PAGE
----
- Last month, Nikolaos Balaskas, a laboratory technologist in the science faculty of York University in Toronto, was fired for social media posts that the university deemed to “target identifiable groups” and “denigrate particular religious faiths including those of the Jewish faith.”
- History teacher Jason Ali was fired last month from his job at Woodbridge High School in Woodbridge, New Jersey after it was found that on his teacher’s web page he had linked to a web site that featured an article alleging that the U.S. government was responsible for 9/11.
- James Tracy, a tenured associate professor of journalism and media studies at Florida Atlantic University was fired earlier this year for allegedly failing to fill out certain paperwork. Tracy, who runs the Memory Hole blog, had been attacked by the mainstream media and others for his statements that the Sandy Hook event in 2012 was staged, and it appears that this was the real reason for his firing. Tracy is suing for reinstatement.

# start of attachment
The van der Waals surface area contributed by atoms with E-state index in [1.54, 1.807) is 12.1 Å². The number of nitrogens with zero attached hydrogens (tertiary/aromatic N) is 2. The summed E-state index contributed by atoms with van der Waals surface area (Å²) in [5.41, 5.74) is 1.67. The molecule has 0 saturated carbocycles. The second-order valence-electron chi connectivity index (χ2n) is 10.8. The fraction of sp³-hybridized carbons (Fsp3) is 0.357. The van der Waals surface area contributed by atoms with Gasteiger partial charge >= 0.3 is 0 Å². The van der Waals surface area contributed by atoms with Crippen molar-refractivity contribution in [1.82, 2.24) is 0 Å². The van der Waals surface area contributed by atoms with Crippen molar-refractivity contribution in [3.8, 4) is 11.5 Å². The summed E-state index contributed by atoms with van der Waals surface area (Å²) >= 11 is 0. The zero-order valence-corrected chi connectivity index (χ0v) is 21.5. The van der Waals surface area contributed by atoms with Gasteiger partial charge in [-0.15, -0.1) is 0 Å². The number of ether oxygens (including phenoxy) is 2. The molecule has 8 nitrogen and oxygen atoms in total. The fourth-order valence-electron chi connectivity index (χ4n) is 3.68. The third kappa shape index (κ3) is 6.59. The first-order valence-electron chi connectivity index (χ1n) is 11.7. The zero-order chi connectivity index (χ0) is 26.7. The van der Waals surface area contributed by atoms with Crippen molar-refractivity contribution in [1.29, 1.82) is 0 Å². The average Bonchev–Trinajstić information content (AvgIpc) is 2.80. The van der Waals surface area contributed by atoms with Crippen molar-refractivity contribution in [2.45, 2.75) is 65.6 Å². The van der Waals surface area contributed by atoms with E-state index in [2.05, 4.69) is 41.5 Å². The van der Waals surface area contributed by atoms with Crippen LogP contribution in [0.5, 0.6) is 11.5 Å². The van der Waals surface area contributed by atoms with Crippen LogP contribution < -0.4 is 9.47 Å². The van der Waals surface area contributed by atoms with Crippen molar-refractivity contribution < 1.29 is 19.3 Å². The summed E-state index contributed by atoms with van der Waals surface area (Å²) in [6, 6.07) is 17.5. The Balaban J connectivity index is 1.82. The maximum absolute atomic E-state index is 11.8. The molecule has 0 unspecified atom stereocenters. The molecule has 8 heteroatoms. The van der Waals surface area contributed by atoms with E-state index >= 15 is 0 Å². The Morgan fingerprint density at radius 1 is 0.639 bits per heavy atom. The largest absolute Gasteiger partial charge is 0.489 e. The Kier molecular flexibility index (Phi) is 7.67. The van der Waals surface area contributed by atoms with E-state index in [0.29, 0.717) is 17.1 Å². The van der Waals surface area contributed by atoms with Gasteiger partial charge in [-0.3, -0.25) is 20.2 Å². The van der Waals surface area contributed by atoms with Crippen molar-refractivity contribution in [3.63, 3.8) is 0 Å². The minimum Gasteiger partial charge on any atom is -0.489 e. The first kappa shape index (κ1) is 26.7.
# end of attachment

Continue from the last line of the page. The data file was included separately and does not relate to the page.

- While it happened back in 2009, it is very much worth noting the experience of William Robinson, a sociology professor at the University of California at Santa Barbara. He was investigated for alleged “anti-Semitism” for an email he sent out to students comparing the Israeli occupation of Gaza to the Warsaw Ghetto in Poland in WWII. Robinson’s right to free speech was defended by the Foundation for Individual Freedom in Education (FIRE), which had threatened a media campaign against the university if it didn’t end the investigation. The university’s Academic Senate found in Robinson’s favor.